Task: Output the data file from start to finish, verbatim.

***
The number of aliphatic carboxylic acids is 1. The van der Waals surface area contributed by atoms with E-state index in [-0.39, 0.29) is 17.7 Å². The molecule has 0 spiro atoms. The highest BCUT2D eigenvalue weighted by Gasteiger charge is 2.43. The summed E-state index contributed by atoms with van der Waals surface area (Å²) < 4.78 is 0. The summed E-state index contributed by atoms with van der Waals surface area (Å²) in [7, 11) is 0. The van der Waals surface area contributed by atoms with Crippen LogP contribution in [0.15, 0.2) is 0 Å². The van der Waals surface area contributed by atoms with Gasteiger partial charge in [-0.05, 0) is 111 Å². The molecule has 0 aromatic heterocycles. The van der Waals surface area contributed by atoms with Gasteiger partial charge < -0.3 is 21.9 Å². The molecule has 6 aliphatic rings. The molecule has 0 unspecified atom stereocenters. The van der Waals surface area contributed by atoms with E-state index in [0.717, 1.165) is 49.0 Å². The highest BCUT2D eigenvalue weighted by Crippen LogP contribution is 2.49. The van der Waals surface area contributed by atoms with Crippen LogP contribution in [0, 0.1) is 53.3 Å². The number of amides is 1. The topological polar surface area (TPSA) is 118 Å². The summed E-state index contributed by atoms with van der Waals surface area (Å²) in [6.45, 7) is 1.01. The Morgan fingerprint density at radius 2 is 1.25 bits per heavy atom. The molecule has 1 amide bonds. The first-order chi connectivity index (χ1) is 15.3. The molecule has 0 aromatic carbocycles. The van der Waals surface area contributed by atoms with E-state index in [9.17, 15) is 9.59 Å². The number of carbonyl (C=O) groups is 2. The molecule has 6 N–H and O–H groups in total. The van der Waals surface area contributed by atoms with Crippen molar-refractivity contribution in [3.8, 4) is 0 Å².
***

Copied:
The number of aliphatic carboxylic acids is 1. The van der Waals surface area contributed by atoms with E-state index in [-0.39, 0.29) is 17.7 Å². The molecule has 0 spiro atoms. The highest BCUT2D eigenvalue weighted by Gasteiger charge is 2.43. The summed E-state index contributed by atoms with van der Waals surface area (Å²) < 4.78 is 0. The summed E-state index contributed by atoms with van der Waals surface area (Å²) in [7, 11) is 0. The van der Waals surface area contributed by atoms with Crippen LogP contribution in [0.15, 0.2) is 0 Å². The van der Waals surface area contributed by atoms with Gasteiger partial charge in [-0.05, 0) is 111 Å². The molecule has 0 aromatic heterocycles. The van der Waals surface area contributed by atoms with Gasteiger partial charge < -0.3 is 21.9 Å². The molecule has 6 aliphatic rings. The molecule has 0 unspecified atom stereocenters. The van der Waals surface area contributed by atoms with E-state index in [0.717, 1.165) is 49.0 Å². The highest BCUT2D eigenvalue weighted by Crippen LogP contribution is 2.49. The van der Waals surface area contributed by atoms with Crippen LogP contribution in [0, 0.1) is 53.3 Å². The number of amides is 1. The topological polar surface area (TPSA) is 118 Å². The summed E-state index contributed by atoms with van der Waals surface area (Å²) in [6.45, 7) is 1.01. The Morgan fingerprint density at radius 2 is 1.25 bits per heavy atom. The molecule has 1 amide bonds. The first-order chi connectivity index (χ1) is 15.3. The molecule has 0 aromatic carbocycles. The van der Waals surface area contributed by atoms with E-state index in [9.17, 15) is 9.59 Å². The number of carbonyl (C=O) groups is 2. The molecule has 6 N–H and O–H groups in total. The van der Waals surface area contributed by atoms with Crippen molar-refractivity contribution in [3.8, 4) is 0 Å².